“To avoid any last minute surprises, check in with your wedding party to make sure their outfits are in order,” she said. “Make sure all the gowns are professionally pressed or steamed before the wedding (especially if people are traveling with them) and pick a tuxedo or suit purveyor that will provide last minute alternations and delivery to the hotel or venue where everyone is getting dressing for the wedding.”
Want to have a little extra insurance? Stephenson suggests hiring a wedding dresser or making sure your planner can do simple alterations or tie a proper bowtie.
“You need to have someone on your side who isn’t afraid to go at the underlining of that Vera Wang with a nice sharp scissors if it’s dragging.”
There’s a power outage at the wedding venue.
Depending on what time of year you get married and where, it’s common for a venue to lose power at the last minute, said Lauren Grech, CEO of LLG Events and LLG Agency. Inclement weather happens: Maybe you’re having a destination island wedding and are now dealing with a hurricane or maybe there’s an unexpected snowstorm in your city.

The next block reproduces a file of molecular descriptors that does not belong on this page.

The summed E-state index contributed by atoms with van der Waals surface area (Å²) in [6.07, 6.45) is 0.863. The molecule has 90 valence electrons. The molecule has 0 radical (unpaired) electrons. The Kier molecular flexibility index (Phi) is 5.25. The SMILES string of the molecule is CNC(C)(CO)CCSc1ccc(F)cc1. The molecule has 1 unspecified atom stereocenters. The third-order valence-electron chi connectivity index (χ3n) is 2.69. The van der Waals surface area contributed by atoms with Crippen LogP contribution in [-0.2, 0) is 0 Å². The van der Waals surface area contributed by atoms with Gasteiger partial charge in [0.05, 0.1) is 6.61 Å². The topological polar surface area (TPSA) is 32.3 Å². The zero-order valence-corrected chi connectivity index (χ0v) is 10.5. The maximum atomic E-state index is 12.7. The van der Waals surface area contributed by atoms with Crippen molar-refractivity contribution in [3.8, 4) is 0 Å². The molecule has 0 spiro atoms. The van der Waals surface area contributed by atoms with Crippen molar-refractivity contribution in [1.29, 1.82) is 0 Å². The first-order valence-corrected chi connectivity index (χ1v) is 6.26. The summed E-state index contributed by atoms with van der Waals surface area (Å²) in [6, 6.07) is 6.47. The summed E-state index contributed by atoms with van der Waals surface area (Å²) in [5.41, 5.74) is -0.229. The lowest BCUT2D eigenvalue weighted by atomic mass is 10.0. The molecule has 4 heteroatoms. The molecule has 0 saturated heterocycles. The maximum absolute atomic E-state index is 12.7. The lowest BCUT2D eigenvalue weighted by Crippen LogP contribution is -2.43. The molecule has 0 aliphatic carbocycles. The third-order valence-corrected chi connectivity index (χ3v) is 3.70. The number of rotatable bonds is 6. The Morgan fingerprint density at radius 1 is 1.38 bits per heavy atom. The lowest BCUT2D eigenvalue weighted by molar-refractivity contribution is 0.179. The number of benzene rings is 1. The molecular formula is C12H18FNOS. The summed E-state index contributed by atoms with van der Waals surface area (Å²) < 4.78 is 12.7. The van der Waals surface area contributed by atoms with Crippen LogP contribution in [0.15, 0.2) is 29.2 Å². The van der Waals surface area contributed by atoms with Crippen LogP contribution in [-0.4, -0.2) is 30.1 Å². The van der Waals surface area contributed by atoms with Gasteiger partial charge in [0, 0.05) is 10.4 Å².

The fix: It’s best to ask preventative questions no matter when or where you’re getting married, Grech said. But if you haven’t talked about it and the weather is increasingly getting worse, bring it up with the venue now.
“Ask about backup generators to keep the lights and heat or cooling on, what the plan is in the event your venue loses power, and make sure your venue can accommodate the amp requirements of your band or entertainment,” she said. “Some venues will require additional electricity for larger bands or entertainment.”
What if so-and-so gets too drunk?